THE DECLINE AND FALL OF THE PHONE NUMBER
March 2021

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Gregg Knowles

By Gregg Knowles

  |  

30 March 2021

Should we mourn the decline and fall of the phone number?

The way we make calls is evolving rapidly, with implications for how companies monitor and control business communications, says Gregg Knowles, Technology Director at plan.com

In recent years we have witnessed a rapid evolution in the way both business and personal calls and communications are made. Making phone calls in the “traditional” way is becoming rarer, and as that happens, the phone number is becoming increasingly obsolete as far as most callers are concerned - with significant implications for businesses.

For years, since the advent of mobile phones and smartphones in particular, we’ve been able to tap on a name in our contacts list to reach someone we know or click on a weblink when calling a company, rather than picking up a handset and punching in a number. More recently, apps such as WhatsApp, Signal and Telegram have started to take over as a preferred means of making “phone calls” for many people, particularly the younger generation. These web-based services do not ring a number or use a phone network at all – the phone number merely serves as a unique identifier to sign a user into the system.

And in the last year especially, accelerated by Covid-19, “calling” (whether audio or video) via services such as Zoom and Microsoft Teams have gained momentum – for which your email address, not your mobile number, is now the unique identifier required for a connection.

The upshot is that mobile phones today have essentially become interfaces for connecting to data, rather than for making calls. Even where people are still making “traditional” phone calls on their mobiles, most network operators are now moving to “VoLTE (Voice over Long-Term Evolution) services, a high-speed wireless communication standard where calls require a 4G data connection.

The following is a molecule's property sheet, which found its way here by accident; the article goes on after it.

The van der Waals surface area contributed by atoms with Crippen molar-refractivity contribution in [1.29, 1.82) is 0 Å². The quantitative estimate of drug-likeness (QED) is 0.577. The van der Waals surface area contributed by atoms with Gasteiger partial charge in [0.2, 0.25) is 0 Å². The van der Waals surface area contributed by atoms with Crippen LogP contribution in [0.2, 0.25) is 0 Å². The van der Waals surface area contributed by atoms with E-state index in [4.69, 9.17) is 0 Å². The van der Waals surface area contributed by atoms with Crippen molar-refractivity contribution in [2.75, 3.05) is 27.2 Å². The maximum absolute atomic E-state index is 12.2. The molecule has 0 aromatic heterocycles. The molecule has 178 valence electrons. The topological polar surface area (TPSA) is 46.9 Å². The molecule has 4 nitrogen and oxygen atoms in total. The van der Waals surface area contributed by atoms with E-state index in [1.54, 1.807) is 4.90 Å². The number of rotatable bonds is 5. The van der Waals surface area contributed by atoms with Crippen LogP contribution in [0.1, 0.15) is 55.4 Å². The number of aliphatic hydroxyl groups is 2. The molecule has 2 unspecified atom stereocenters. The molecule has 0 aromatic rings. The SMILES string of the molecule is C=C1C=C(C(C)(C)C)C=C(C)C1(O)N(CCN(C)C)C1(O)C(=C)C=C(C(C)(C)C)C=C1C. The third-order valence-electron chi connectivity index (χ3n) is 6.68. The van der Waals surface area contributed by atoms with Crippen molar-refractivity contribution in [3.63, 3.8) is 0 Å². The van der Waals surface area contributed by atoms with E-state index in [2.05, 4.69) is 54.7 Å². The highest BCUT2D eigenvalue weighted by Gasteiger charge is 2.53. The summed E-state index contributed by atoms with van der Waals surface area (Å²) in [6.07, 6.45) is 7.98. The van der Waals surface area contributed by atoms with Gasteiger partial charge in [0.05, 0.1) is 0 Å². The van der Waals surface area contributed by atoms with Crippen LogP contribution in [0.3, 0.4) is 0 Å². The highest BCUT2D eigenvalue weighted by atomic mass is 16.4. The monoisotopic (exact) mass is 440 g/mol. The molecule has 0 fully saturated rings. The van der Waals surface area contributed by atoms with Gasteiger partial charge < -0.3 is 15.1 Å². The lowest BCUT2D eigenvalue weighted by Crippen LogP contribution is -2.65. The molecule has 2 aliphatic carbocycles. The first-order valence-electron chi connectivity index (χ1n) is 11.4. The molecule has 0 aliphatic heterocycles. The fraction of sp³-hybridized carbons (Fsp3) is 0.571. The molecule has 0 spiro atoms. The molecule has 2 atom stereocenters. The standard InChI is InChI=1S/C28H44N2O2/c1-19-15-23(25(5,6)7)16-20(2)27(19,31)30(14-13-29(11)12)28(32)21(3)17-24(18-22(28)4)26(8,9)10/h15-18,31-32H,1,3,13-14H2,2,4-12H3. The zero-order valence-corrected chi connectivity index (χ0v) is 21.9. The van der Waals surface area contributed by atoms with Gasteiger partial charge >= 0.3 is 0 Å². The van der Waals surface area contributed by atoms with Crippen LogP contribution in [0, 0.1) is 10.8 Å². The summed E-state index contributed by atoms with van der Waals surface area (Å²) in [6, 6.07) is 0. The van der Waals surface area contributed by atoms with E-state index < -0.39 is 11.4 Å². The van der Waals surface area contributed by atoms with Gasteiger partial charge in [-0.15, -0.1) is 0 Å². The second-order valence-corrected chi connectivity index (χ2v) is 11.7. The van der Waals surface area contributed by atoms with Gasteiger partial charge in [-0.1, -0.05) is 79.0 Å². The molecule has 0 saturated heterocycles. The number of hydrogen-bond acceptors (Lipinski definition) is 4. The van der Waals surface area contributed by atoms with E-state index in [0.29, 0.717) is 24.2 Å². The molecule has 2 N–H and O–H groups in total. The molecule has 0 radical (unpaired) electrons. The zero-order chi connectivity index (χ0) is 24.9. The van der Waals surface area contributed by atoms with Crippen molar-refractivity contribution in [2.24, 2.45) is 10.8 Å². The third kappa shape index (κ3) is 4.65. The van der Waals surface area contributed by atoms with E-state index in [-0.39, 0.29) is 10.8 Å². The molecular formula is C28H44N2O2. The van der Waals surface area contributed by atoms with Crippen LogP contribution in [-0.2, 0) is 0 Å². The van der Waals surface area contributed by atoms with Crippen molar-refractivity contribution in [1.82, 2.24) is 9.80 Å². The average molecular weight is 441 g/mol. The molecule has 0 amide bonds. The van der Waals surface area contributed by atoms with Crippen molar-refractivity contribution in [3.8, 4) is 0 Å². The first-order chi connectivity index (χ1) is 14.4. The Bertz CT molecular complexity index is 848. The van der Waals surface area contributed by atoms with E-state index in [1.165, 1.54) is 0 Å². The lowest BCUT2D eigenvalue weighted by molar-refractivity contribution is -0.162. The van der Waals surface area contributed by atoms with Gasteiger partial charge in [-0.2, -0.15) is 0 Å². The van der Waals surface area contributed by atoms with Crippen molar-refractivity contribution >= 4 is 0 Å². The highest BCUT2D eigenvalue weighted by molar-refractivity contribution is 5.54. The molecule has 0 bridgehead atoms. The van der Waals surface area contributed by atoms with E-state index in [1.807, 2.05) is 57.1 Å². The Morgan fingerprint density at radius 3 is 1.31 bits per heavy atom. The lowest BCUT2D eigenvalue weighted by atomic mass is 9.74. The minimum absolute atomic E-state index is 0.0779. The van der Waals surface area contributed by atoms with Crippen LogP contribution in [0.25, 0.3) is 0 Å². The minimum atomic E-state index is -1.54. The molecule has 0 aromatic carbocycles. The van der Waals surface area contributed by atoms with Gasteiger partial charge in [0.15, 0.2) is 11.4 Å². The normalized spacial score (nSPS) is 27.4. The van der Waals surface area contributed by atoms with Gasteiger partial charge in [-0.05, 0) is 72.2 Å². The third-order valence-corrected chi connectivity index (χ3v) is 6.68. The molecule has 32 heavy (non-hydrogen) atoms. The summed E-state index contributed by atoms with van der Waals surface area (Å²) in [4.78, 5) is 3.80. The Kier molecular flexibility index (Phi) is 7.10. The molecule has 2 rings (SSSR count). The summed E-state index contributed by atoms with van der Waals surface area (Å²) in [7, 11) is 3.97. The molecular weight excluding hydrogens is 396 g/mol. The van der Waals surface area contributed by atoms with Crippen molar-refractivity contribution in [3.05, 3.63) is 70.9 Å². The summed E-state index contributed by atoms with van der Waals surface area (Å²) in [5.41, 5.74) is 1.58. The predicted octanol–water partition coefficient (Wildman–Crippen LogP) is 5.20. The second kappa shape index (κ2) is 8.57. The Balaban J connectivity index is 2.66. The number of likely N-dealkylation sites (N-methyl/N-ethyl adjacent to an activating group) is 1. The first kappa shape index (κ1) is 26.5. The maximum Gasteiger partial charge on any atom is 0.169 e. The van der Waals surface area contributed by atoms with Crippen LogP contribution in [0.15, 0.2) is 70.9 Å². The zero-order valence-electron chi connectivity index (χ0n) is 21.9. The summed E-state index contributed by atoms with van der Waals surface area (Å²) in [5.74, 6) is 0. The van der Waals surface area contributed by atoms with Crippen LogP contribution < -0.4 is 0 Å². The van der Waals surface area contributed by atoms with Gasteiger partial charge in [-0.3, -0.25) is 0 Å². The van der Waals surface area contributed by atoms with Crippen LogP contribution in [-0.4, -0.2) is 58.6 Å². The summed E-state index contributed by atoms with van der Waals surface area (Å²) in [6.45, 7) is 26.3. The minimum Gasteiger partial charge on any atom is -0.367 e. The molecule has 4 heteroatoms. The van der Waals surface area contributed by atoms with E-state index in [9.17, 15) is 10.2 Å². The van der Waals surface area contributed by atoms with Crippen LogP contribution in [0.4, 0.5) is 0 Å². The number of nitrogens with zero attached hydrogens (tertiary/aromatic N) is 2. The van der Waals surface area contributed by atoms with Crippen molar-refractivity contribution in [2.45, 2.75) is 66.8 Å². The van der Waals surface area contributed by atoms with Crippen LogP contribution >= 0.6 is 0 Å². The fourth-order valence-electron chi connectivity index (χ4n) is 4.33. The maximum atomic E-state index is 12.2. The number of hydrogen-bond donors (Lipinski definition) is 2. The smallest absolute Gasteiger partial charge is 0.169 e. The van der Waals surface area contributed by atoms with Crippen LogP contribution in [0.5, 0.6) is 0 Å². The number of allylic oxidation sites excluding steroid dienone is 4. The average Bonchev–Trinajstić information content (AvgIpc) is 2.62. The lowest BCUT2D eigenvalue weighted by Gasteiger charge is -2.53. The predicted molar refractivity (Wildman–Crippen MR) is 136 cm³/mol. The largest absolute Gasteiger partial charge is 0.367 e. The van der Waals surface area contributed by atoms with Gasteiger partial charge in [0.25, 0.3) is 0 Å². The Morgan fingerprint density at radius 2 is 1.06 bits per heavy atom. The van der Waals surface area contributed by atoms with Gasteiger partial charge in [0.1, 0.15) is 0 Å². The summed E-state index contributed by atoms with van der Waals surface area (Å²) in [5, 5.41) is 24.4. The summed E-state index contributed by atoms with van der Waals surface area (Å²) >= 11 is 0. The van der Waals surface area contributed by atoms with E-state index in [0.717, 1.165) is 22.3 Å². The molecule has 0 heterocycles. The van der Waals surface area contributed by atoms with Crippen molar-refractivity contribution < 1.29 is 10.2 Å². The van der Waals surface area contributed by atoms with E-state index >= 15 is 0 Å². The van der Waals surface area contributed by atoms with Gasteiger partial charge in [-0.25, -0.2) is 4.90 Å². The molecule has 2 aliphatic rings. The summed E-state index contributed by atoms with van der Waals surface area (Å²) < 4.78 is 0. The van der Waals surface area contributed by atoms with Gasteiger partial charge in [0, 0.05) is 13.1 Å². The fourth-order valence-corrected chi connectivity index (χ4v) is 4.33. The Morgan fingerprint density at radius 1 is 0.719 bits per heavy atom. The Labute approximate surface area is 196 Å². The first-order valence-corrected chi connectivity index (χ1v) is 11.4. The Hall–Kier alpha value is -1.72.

So, if the phone call, in its original conception, is all but dead, where does that leave the phone number? The idea of phone numbers as being key for communication may remain in public consciousness for some time to come yet, but in reality, they could soon be used only for the most formal business purposes. For instance, for sending and receiving text alerts for security purposes when dealing with customers, such as to provide multi-factor authentication.

Security: benefits and risks

Ironically, while the phone number may become principally a security tool, its demise (and that of traditional phone calling) could also create risks around monitoring and control if staff start using app-based channels that have not officially been sanctioned by the company to communicate for work purposes. For example, whereas monitoring and recording phone calls to customers (which is vital for regulated industries like financial services) used to be quite straightforward, doing so on services like WhatsApp and Facetime is virtually impossible.

What’s more, the minute a customer’s details are mentioned on a channel over which the business (in any sector) does not have oversight and control, privacy issues and data security breaches could arise. It is therefore vital for businesses to have access to services that enable them to block certain apps being installed by employees on work mobiles, shutting down what’s known as “shadow IT”, and to be able to see detailed breakdowns of what staff are using data for.

Digital transformation has many benefits, but when it comes to the proliferation of ways in which we can connect today, businesses need to stay ahead of the game, with appropriate policies and tech tools in place to regulate how staff communicate. Few people will necessarily think about – let alone mourn – the decline and fall of the phone number, but we should take a moment to recognise its inevitable passing and think about what that means.


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